I have been a science teacher for more than thirty years and believe that, at this point, I know a little something about communicating the nuances of the discipline. The other day my students were studying cnidarian tentacles for views of the stinging cells characteristic of that phylum. Later in the day I received an email from a student who sent a link to a fascinating video of nematocyst dischange recorded at an astonishing 130,000 frames per second. After viewing the video, one of a series entitled Smarter Every Day, a number of other video selections flashed up on my monitor and, among them, one in particular caught my attention. If you’ve got six minutes and thirty-eight seconds to spare I highly recommend that you take a look at the video entitled The Mystery of Prince Rupert’s Drop. Although it is not my intention that this post should be the first in a series which critiques similar videos, I could not resist posting this one. It is extremely well done. If I had interest and patience enough to watch this clip, several times, then it must be good.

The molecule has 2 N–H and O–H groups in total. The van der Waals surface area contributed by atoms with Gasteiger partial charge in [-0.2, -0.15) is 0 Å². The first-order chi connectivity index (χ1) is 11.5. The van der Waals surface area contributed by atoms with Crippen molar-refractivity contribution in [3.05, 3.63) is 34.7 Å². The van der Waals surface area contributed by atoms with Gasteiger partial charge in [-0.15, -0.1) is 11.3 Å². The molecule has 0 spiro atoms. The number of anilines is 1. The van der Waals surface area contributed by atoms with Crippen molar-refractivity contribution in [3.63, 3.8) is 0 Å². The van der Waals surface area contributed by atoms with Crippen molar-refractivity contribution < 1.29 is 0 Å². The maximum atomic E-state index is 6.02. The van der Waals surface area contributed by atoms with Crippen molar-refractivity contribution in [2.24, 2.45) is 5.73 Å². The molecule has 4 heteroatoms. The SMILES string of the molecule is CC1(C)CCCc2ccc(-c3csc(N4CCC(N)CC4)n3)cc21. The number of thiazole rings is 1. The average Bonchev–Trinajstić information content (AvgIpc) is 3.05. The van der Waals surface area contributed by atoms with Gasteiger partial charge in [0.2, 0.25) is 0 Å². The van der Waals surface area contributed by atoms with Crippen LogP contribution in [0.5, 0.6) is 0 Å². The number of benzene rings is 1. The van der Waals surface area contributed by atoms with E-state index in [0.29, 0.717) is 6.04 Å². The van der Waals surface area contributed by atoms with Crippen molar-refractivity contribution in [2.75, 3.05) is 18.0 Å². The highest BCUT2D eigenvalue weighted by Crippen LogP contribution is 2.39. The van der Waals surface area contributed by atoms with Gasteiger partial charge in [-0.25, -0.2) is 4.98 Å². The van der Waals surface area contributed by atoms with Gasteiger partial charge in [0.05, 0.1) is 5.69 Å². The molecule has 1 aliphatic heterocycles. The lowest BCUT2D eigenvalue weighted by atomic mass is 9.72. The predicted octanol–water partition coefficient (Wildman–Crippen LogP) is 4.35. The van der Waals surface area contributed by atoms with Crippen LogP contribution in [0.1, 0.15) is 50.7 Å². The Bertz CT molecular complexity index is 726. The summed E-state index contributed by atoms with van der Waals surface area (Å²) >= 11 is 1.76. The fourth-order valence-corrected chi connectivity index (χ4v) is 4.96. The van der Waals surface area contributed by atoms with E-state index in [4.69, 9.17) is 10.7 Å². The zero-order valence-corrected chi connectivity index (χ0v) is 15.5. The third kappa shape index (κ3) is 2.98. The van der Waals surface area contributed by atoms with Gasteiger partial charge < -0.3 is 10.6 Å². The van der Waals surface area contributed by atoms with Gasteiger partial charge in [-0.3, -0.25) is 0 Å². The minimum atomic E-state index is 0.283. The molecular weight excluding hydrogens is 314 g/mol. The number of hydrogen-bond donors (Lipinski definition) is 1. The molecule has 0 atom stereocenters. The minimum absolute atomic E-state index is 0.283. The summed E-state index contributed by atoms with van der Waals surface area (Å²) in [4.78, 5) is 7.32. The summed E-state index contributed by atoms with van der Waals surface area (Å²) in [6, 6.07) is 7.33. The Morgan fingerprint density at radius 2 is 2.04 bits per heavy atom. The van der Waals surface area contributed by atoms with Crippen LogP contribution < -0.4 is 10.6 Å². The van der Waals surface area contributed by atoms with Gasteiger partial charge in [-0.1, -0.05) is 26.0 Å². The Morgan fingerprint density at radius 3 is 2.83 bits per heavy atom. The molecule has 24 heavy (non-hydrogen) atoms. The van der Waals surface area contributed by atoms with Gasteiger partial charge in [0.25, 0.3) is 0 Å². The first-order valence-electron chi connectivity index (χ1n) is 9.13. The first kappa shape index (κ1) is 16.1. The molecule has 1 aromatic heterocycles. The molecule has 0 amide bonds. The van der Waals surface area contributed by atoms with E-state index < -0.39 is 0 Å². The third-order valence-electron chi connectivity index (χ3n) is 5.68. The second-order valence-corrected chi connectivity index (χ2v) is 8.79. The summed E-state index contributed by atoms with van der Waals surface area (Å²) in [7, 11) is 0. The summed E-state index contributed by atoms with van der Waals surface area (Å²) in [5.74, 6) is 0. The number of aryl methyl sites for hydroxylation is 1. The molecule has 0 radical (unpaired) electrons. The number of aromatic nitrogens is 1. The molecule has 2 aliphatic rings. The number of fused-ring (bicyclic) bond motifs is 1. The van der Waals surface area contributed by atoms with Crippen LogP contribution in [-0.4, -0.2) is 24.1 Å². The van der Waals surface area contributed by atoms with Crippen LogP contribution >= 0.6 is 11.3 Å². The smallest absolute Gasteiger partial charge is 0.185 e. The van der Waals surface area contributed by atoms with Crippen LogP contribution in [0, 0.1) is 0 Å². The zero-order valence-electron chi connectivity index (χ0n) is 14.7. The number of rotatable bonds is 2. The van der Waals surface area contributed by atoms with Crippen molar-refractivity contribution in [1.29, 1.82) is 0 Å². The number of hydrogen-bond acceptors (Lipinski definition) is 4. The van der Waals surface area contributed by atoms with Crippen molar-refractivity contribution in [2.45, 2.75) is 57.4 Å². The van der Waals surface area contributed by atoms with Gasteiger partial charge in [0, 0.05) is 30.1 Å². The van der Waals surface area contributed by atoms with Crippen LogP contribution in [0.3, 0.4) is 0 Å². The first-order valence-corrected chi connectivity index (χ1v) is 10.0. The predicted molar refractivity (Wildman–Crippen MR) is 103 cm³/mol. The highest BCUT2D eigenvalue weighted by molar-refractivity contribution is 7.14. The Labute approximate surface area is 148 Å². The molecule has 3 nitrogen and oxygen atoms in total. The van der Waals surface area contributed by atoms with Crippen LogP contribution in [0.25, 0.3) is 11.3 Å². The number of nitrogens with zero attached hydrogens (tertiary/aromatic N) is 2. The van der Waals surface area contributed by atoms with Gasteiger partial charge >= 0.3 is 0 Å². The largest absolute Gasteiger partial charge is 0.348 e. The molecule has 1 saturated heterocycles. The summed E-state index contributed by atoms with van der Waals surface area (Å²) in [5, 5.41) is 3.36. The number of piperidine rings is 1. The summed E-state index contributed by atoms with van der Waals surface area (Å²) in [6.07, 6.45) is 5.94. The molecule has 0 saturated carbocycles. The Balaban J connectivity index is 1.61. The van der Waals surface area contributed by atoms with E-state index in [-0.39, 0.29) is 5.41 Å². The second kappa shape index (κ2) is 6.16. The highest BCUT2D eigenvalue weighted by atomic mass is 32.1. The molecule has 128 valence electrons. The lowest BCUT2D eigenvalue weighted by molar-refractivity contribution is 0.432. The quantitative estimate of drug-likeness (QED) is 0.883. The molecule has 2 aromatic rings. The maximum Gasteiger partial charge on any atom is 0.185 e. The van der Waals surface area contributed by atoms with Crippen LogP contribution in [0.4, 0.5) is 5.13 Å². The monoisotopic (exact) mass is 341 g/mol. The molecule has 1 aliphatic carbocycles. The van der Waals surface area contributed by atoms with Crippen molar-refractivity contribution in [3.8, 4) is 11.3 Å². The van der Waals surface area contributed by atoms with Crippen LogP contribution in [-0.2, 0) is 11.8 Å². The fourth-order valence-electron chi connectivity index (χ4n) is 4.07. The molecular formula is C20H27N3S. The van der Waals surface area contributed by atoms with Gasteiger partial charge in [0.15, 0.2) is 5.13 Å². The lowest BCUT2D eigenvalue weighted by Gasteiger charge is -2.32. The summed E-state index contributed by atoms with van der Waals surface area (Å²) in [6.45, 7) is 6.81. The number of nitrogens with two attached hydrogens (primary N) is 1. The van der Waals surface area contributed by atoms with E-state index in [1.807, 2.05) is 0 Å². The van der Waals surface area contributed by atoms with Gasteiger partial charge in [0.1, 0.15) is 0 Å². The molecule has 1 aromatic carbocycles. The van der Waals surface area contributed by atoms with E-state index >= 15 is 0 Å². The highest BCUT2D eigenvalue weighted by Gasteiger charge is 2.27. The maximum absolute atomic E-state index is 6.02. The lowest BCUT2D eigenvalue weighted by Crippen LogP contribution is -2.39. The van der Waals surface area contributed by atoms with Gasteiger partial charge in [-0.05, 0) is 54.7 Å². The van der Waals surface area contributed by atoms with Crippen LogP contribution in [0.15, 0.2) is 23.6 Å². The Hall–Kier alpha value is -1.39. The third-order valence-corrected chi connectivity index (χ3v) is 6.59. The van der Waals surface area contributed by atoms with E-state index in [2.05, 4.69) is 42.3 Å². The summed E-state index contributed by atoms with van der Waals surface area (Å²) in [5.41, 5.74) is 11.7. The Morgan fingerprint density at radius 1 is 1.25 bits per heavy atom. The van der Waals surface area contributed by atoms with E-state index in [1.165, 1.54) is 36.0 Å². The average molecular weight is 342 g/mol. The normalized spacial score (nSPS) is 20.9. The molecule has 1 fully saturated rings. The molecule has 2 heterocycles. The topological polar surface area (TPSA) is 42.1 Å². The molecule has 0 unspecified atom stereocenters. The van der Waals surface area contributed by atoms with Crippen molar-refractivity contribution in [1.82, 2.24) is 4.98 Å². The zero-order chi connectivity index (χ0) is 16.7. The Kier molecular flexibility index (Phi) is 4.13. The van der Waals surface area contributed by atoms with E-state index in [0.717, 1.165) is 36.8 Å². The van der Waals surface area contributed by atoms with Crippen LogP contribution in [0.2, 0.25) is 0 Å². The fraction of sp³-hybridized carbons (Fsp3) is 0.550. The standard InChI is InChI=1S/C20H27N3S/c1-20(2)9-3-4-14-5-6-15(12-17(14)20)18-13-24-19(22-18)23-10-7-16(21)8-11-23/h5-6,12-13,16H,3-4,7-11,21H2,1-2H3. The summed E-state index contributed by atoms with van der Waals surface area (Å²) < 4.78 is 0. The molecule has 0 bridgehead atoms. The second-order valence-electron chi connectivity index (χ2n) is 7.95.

By the way, Prince Rupert is the Prince Rupert (Rupert, Count Palatine of the Rhine, Duke of Bavaria, 1st Duke of Cumberland, 1st Earl of Holderness, 1619 – 1682) and, although not a scientist himself, he played an important role in the history of the namesake drops by being the first to bring them to Britain in 1660. He gave them to King Charles II who, in turn, delivered them to the Royal Society for scientific examination in 1661.